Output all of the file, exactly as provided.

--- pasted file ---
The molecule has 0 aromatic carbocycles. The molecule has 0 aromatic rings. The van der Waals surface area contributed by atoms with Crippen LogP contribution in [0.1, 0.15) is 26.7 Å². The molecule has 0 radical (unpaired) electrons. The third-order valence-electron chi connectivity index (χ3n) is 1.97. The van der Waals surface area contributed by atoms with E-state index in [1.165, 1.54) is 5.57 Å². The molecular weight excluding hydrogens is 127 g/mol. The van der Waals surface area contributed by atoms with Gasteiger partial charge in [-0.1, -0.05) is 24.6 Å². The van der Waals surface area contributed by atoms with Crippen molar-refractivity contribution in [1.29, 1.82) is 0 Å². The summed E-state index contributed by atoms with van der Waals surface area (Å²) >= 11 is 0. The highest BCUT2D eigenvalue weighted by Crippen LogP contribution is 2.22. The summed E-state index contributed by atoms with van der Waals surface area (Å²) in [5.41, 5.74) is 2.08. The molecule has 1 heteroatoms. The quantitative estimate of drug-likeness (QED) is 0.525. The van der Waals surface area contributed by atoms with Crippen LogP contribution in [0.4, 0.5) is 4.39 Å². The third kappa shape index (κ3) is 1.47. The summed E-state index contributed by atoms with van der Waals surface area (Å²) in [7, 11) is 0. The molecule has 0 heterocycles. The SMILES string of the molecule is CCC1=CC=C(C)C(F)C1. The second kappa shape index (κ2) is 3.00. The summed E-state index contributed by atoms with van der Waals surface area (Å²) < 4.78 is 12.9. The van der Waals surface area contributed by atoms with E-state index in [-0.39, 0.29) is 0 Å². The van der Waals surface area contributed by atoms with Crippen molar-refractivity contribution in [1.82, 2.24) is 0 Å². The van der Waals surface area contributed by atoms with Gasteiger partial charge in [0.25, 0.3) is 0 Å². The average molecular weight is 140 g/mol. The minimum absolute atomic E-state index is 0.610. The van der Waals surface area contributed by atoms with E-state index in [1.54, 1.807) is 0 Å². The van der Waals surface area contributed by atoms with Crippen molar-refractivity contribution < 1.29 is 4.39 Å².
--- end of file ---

The molecule has 0 aromatic carbocycles. The molecule has 0 aromatic rings. The van der Waals surface area contributed by atoms with Crippen LogP contribution in [0.1, 0.15) is 26.7 Å². The molecule has 0 radical (unpaired) electrons. The third-order valence-electron chi connectivity index (χ3n) is 1.97. The van der Waals surface area contributed by atoms with E-state index in [1.165, 1.54) is 5.57 Å². The molecular weight excluding hydrogens is 127 g/mol. The van der Waals surface area contributed by atoms with Gasteiger partial charge in [-0.1, -0.05) is 24.6 Å². The van der Waals surface area contributed by atoms with Crippen molar-refractivity contribution in [1.29, 1.82) is 0 Å². The summed E-state index contributed by atoms with van der Waals surface area (Å²) >= 11 is 0. The highest BCUT2D eigenvalue weighted by Crippen LogP contribution is 2.22. The summed E-state index contributed by atoms with van der Waals surface area (Å²) in [5.41, 5.74) is 2.08. The molecule has 1 heteroatoms. The quantitative estimate of drug-likeness (QED) is 0.525. The van der Waals surface area contributed by atoms with Crippen LogP contribution in [0.4, 0.5) is 4.39 Å². The third kappa shape index (κ3) is 1.47. The summed E-state index contributed by atoms with van der Waals surface area (Å²) in [7, 11) is 0. The molecule has 0 heterocycles. The SMILES string of the molecule is CCC1=CC=C(C)C(F)C1. The second kappa shape index (κ2) is 3.00. The summed E-state index contributed by atoms with van der Waals surface area (Å²) < 4.78 is 12.9. The van der Waals surface area contributed by atoms with E-state index in [-0.39, 0.29) is 0 Å². The van der Waals surface area contributed by atoms with Crippen molar-refractivity contribution in [1.82, 2.24) is 0 Å². The van der Waals surface area contributed by atoms with Gasteiger partial charge in [0.25, 0.3) is 0 Å². The average molecular weight is 140 g/mol. The minimum absolute atomic E-state index is 0.610. The van der Waals surface area contributed by atoms with E-state index in [1.54, 1.807) is 0 Å². The van der Waals surface area contributed by atoms with Crippen molar-refractivity contribution < 1.29 is 4.39 Å².